http://en.wikipedia.org/wiki/Lexicographical_order#Reverse_lexicographic_order
comment:176 followup: 198 Changed 8 years ago by
Replying to jdemeyer:
Some implementations might not use keyword arguments for
length
, so themin_n
andmax_n
arguments (preferably renamed tomin_sum
andmax_sum
) should be moved towards the end of the argument list.
I'd be rather surprised if this was used anywhere (it was not in the Sage sources), especially since the documentation never mentionned this possibility. And it's neat to have all arguments be grouped by theme. But ok, better be safe than sorry. Done.
comment:177 Changed 8 years ago by
Commit:  ad238f9f80726ac8b872a6bb44f6bfeeb243270b → f73c43fd4423675f9ce279da9bb929a44db31483 

comment:178 followup: 181 Changed 8 years ago by
Description:  modified (diff) 

Status:  needs_work → needs_review 
Ok, I believe all the points that have been raised have been catered for (but some may have slipped through in this long thread). So this is up for formal review.
Thanks for all the comments and suggestions!
Note: please see the description where I left two points where feedback is specifically welcome.
New commits:
9bf94c4  17979: moved min_sum and max_sum later in the __init__ arguments

f73c43f  17979: trivial doctest fix

comment:179 Changed 8 years ago by
Reviewers:  → Nathann Cohen, Jeroen Demeyer 

comment:180 followup: 208 Changed 8 years ago by
I agree with this comment:
.. TODO:: Maybe this should be ``check=False`` instead?
The standard terminology for such an option is indeed check=False
and waiver
appears only in integer_list.py
.
comment:181 Changed 8 years ago by
Replying to nthiery:
Ok, I believe all the points that have been raised have been catered for (but some may have slipped through in this long thread). So this is up for formal review.
Let me remind everybody here that #17920 is also up for formal review.
Comparing both approaches (I am of course not completely unbiased, but I'll really try to be objective):
 Bugs: neither #17979 nor #17920 have obvious bugs (although I find 166 dubious at least), both fix #17548. I assume both pass doctests.
 Features: #17979 tries to replicate the old behaviour as closely as possible, #17920 generalizes certain conditions (e.g. allowing negative numbers; allowing iteration in noninvlex order) but also adds a few restrictions (e.g. not allowing an iterable for
n
).
 Interface with rest of Sage: #17920 only uses the new
IntegerLists
code forIntegerListsLex
,Partitions
andCompositions
(in the other places in Sage whereIntegerListsLex
was used, I didn't find any bugs so I left those). This ticket #17979 replaces the old code in almost all cases (except partially inIntegerVectors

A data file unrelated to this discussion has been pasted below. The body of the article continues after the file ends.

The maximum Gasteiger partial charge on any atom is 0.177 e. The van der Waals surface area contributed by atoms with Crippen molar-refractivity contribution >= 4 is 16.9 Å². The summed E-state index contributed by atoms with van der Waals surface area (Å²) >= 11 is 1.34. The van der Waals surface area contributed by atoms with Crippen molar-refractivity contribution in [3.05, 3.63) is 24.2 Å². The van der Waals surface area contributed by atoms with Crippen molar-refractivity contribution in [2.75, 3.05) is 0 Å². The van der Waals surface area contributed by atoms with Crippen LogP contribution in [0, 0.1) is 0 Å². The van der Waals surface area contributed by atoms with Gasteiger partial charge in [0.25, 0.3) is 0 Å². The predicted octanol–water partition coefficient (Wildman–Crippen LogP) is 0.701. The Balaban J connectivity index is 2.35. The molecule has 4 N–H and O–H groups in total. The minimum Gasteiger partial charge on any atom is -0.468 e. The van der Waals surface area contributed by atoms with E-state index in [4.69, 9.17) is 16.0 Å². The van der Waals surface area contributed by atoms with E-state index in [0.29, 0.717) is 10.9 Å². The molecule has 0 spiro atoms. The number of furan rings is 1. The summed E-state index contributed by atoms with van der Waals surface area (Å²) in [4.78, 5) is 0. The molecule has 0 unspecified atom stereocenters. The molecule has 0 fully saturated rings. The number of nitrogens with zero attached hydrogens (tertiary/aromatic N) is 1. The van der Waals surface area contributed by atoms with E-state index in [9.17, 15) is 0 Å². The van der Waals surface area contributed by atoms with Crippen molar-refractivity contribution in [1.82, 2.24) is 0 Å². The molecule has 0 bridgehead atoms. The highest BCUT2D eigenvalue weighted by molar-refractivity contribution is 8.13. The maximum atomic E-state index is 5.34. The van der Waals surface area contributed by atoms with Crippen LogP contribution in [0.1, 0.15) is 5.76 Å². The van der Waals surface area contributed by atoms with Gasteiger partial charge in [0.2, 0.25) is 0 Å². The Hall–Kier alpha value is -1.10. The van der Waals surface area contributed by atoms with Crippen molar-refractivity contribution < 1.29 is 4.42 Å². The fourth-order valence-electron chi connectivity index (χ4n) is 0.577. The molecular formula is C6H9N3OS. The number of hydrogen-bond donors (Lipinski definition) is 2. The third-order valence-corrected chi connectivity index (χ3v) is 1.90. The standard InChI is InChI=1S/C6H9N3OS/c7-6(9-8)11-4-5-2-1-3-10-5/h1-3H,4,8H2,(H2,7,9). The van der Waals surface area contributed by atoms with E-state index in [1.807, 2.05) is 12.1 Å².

).
comment:182 followup: 193 Changed 8 years ago by
Replying to nthiery:
Thanks for the suggestion, but no :) I haven't spent so much time on this to still have some non trivial usage of
integer_list_old.py
lying around. If I don't find someone to review this very soon, I'll reconsider.
For the record: I will not review the changes to integer_vector.py
on this ticket. If somebody else wants to do that, that's fine for me.
comment:183 Changed 8 years ago by
This is certainly false:
The complexity of the algorithm has not been formally proven, but the average runtime for producing each list `l` is suspected to be bounded by a lowdegree polynomial in ``lmax``, where ``lmax`` is the length of the longest list. Similarly, the space complexity of the algorithm is bounded by a lowdegree polynomial in ``lmax``.
(in fact, this statement is probably more true of #17920 than it is for #17979)
comment:184 followup: 188 Changed 8 years ago by
The code in _IntegerListsLexIter
needs to be documented much more, it is hard to understand the code without documentation. Since most of the internal state is contained in attributes like self.rho
, you should document what these mean (and # list of current search ranges
is not sufficient documentation).
Also: please use terminology consistently. I think the same thing is called "part", "entry" and "value" in different places.
comment:185 Changed 8 years ago by
Status:  needs_review → needs_work 

comment:186 Changed 8 years ago by
Description:  modified (diff) 

comment:187 followup: 199 Changed 8 years ago by
This should return the list containg 1 element []
:
sage: list(IntegerListsLex(ceiling=[0], max_slope=0))
comment:188 followup: 206 Changed 8 years ago by
Since most of the internal state is contained in attributes like
self.rho
, you should document what these mean (and# list of current search ranges
is not sufficient documentation).
+1 to that. This terminology made it much harder for me to understand what the code was doing. Instead of writing this in the code:
self.rho = [] # list of current search ranges self.mu = [] # list of integers self.j = 1 # index of last element of mu self.nu = 0 # sum of values in mu
It would probably be clearer to rename those variables (respectively) as
self._search_range self._current_list self._j self._current_sum
Nathann
P.S.: And indeed, as Jeroen says, it would be cool to be a bit more verbose about what these things do. Once you know how the code works I agree that 'current search range' is a rather good explanation, but until you do it is rather crytic. I have firsthand knowledge of that ^^;
comment:189 followups: 192 194 Changed 8 years ago by
I don't like this: